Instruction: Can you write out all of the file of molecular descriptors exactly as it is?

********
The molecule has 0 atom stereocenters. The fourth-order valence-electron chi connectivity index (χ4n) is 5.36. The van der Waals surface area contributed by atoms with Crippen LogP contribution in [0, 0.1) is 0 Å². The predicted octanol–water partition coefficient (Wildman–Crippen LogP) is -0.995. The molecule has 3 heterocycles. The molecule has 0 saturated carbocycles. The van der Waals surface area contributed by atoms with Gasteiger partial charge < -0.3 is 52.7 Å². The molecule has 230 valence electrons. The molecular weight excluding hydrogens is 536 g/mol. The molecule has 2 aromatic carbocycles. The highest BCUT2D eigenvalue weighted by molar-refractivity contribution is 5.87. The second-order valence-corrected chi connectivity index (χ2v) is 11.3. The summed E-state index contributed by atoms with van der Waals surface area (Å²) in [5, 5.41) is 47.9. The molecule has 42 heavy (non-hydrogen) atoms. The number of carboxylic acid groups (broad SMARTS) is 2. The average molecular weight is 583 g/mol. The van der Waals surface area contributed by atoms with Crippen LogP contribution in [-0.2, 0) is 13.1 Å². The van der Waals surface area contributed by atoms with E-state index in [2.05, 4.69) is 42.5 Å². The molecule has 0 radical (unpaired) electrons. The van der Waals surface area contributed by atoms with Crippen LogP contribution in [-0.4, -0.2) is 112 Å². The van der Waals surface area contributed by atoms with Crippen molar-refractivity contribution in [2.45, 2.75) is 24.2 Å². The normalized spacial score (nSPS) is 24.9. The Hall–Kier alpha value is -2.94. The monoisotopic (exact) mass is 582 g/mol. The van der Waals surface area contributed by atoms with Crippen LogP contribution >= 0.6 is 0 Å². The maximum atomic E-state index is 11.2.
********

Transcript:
The molecule has 0 atom stereocenters. The fourth-order valence-electron chi connectivity index (χ4n) is 5.36. The van der Waals surface area contributed by atoms with Crippen LogP contribution in [0, 0.1) is 0 Å². The predicted octanol–water partition coefficient (Wildman–Crippen LogP) is -0.995. The molecule has 3 heterocycles. The molecule has 0 saturated carbocycles. The van der Waals surface area contributed by atoms with Gasteiger partial charge < -0.3 is 52.7 Å². The molecule has 230 valence electrons. The molecular weight excluding hydrogens is 536 g/mol. The molecule has 2 aromatic carbocycles. The highest BCUT2D eigenvalue weighted by molar-refractivity contribution is 5.87. The second-order valence-corrected chi connectivity index (χ2v) is 11.3. The summed E-state index contributed by atoms with van der Waals surface area (Å²) in [5, 5.41) is 47.9. The molecule has 42 heavy (non-hydrogen) atoms. The number of carboxylic acid groups (broad SMARTS) is 2. The average molecular weight is 583 g/mol. The van der Waals surface area contributed by atoms with Crippen LogP contribution in [-0.2, 0) is 13.1 Å². The van der Waals surface area contributed by atoms with E-state index in [2.05, 4.69) is 42.5 Å². The molecule has 0 radical (unpaired) electrons. The van der Waals surface area contributed by atoms with Crippen LogP contribution in [-0.4, -0.2) is 112 Å². The van der Waals surface area contributed by atoms with Crippen molar-refractivity contribution in [2.45, 2.75) is 24.2 Å². The normalized spacial score (nSPS) is 24.9. The Hall–Kier alpha value is -2.94. The monoisotopic (exact) mass is 582 g/mol. The van der Waals surface area contributed by atoms with Crippen LogP contribution >= 0.6 is 0 Å². The maximum atomic E-state index is 11.2.